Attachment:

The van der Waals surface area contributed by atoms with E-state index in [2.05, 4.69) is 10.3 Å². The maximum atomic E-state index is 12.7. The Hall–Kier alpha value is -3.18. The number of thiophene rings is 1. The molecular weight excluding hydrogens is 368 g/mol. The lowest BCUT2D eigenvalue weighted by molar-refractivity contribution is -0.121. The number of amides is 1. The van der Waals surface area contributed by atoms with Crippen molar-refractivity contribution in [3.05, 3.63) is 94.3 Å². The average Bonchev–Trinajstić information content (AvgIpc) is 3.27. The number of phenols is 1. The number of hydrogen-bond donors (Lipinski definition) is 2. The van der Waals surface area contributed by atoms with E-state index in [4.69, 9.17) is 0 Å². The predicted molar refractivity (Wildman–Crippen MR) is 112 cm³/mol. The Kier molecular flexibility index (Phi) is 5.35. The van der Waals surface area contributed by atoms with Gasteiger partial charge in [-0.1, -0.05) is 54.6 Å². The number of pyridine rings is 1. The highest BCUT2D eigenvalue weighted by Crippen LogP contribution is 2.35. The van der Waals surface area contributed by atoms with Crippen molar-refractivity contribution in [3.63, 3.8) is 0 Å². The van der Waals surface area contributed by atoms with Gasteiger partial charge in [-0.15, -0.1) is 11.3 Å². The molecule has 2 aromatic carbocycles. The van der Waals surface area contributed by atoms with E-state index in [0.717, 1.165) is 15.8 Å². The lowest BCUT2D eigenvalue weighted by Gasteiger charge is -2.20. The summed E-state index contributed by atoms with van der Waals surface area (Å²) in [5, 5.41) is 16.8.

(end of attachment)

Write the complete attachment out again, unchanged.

The van der Waals surface area contributed by atoms with E-state index in [2.05, 4.69) is 10.3 Å². The maximum atomic E-state index is 12.7. The Hall–Kier alpha value is -3.18. The number of thiophene rings is 1. The molecular weight excluding hydrogens is 368 g/mol. The lowest BCUT2D eigenvalue weighted by molar-refractivity contribution is -0.121. The number of amides is 1. The van der Waals surface area contributed by atoms with Crippen molar-refractivity contribution in [3.05, 3.63) is 94.3 Å². The average Bonchev–Trinajstić information content (AvgIpc) is 3.27. The number of phenols is 1. The number of hydrogen-bond donors (Lipinski definition) is 2. The van der Waals surface area contributed by atoms with E-state index in [4.69, 9.17) is 0 Å². The predicted molar refractivity (Wildman–Crippen MR) is 112 cm³/mol. The Kier molecular flexibility index (Phi) is 5.35. The van der Waals surface area contributed by atoms with Gasteiger partial charge in [-0.1, -0.05) is 54.6 Å². The number of pyridine rings is 1. The highest BCUT2D eigenvalue weighted by Crippen LogP contribution is 2.35. The van der Waals surface area contributed by atoms with Crippen molar-refractivity contribution in [3.63, 3.8) is 0 Å². The van der Waals surface area contributed by atoms with Gasteiger partial charge in [-0.15, -0.1) is 11.3 Å². The molecule has 2 aromatic carbocycles. The van der Waals surface area contributed by atoms with E-state index in [0.717, 1.165) is 15.8 Å². The lowest BCUT2D eigenvalue weighted by Gasteiger charge is -2.20. The summed E-state index contributed by atoms with van der Waals surface area (Å²) in [5, 5.41) is 16.8.